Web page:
The second stage of the surrender was set Sunday, May 6, 11 months to the day after the Allies invaded the West Wall at Normandy. Eisenhower received word that Jodl requested a visit to Supreme HQ and he was promptly flown from 21st Army Group to Reims.

Jodl arrived at the airfield at 17:08 hours accompanied by Oxenius. They were allowed to confer with Friedeburg and Poleck for 30 minutes before Jodl and Friedeburg were summoned for discussions with Smith and Strong.

The conference between Smith and Strong, Jodl and Friedeburg lasted 65 minutes. At 19:20 hours, Smith left his office and went straight to Eisenhower. Strong, meanwhile, sent for Suslaparov.

Jodl and Friedeburg returned to the office assigned to them and joined Poleck and Oxenius.

At 19:39 hours Smith returned to his office, where he conferred with Jodl and Friedeburg briefly for six minutes. At 19:45 the German representatives retired to their office.

No Time Wasted

One minute later Suslaparov and Colonel Zenkovitch entered Smith's office and were advised of the situation. Seven minutes later, Smith came out of his office to order coffee.

The German delegation left Supreme HQ at 21:12 hoursd and were taken to a house reserved for them and remained there until they were called to headquarters for the actual signing of the surrender terms.

Friedeburg suddenly came into the picture last Wednesday. It was then that the 21st Army Group established contact with a German delegation which on the following day surrendered Germark, Holland and northwestern Germany. Friedeburg headed the German group. The surrender was purely a tactical, battlefield surrender, authorized by Eisenhower and carried out by Field Marshall Sir. Bernard L. Montgomery.

After this surrender has been completed it was made known by the Germans that they wished to discuss the surrender of the whole of the German armed forces.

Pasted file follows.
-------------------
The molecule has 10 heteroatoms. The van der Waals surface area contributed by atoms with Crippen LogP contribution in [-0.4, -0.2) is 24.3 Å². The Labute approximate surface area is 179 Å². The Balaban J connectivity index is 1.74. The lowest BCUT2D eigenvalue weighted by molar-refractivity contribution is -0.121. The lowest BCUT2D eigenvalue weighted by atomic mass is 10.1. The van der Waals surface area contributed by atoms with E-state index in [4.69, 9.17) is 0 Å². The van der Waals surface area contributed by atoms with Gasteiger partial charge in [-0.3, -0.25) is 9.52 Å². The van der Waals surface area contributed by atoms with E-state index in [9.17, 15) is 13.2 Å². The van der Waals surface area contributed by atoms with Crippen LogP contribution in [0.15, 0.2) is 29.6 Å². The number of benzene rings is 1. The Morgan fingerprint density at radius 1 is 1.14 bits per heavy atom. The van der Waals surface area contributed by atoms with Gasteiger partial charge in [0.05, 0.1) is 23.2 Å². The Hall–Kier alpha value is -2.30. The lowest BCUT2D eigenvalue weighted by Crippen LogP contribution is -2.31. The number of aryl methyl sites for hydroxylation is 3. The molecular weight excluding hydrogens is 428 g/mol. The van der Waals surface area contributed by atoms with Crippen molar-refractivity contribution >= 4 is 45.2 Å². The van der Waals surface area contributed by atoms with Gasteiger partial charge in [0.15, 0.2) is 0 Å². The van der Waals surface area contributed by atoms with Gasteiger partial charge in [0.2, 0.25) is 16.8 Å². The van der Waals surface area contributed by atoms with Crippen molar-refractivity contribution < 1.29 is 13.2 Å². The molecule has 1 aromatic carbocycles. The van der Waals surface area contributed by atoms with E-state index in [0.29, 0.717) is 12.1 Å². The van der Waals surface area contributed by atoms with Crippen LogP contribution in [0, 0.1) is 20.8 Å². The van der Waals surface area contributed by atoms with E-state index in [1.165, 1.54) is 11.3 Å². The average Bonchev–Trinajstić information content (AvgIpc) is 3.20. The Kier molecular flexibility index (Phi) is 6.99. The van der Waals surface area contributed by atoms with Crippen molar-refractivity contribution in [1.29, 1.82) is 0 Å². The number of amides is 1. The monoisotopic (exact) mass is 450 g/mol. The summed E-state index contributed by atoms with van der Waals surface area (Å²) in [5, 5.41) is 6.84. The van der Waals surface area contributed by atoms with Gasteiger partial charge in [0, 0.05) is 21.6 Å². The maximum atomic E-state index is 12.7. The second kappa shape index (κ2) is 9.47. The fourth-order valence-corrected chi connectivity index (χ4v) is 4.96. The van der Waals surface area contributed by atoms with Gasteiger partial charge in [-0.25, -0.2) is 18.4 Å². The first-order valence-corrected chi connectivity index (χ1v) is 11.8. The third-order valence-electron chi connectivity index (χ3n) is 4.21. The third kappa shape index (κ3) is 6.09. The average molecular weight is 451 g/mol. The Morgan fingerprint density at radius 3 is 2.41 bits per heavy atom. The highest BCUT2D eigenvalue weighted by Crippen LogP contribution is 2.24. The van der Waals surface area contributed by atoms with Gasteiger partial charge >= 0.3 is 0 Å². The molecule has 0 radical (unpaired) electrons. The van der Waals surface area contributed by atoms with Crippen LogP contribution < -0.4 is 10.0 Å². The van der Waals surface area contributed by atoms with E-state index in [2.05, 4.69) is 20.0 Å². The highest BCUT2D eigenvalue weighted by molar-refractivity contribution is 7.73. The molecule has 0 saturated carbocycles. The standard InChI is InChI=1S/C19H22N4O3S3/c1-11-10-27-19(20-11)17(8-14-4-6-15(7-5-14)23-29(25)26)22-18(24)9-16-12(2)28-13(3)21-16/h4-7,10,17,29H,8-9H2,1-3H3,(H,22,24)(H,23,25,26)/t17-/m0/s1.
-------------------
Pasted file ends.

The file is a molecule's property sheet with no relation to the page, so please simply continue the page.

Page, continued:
Accordingly, Eisenhower instructed that the German representatives be brought to his headquarters at Reims on Saturday.

Friedeburg and Poleck left Luneberg at 08:00 hours by plane on Saturday. They were accompanied by Lt. Col., the Viscount Bury and Maj. F.J. Lawrence, both British officers with the 21st Army Group.

The party changed planes at Vorst, Germany and headed for Reims, but rain and strong winds forced the plane down at Brussels. After a lunch of Spam sandwiches and Scotch ale at a RAF snack bar the party drove to Reims in an automobile driven by Pvt. Bobbie Alexander, at ATS girl from Inverness, Scotland.

Friedeberg fell asleep in the car almost immediately, having had little sleep for the past ten days. He had also slept on the plane, while Poleck remained awake throughout.

Friedeberg, Poleck and their escorts arrived at Supreme HQ, formerly an industrial college, at 17:04 hours. Their arrival coincided with the announcement of the surrender of three German armies to General Jacob L. Devers 6th Army Group.

Gen. Foord Meets Germans

The Germans were met at the entrance of the headquarters by British Brig. E.J. Foord, chief of operation al intelligence at Supreme HQ. the visitors and Ford exchanged military salutes,

Friedeberg and Poleck were taken to the first floor of the building and granted requests to wash before meeting the Chief of Staff. Friedeberg hummed softly to himself while washing. Poleck appeared slightly dazed.

At 1200 hours Strong escorted Friedeberg to Smith's office. The German naval chief did not salute, but came to attention as he passed a group of high ranking Allied officers outside Smith's office.

At the beginning of his discussions with Smith, Friedeberg was required to show his credentials and authority to represent Doenitz.

Although it was clear that Friedeberg was not authorized to negotiate an unconditional surrender, he was allowed to study the Allied terms of surrender prior to communicating to Doenitz.

Doenitz's answer was Jodl, his chief of staff, who brought to Supreme HQ the proper credentials and authority to act on behalf of Doenitz.

After Jodl had conferred with Smith, communications were dispatched once more to Doenitz, informing him that Jodl had studied the surrender terms and was ready to sign.

Not until some time after midnight was Doenitz's answer received. When it arrived no time was lost in bringing the unconditional surrender to climax.

Group of press in Berlin, gathered for the surrender of the Germans to the Russians, May 8, 1945:
Capt. Dick Underwood, co-pilot of Gen. Eisenhower's plane, fourth from left, back row;
Lt. Leo Moore, SHAEF photographer, front with Russian photographers, third from right;
Charles Kiley, Stars and Stripes (far right). Russian photographers unidentified.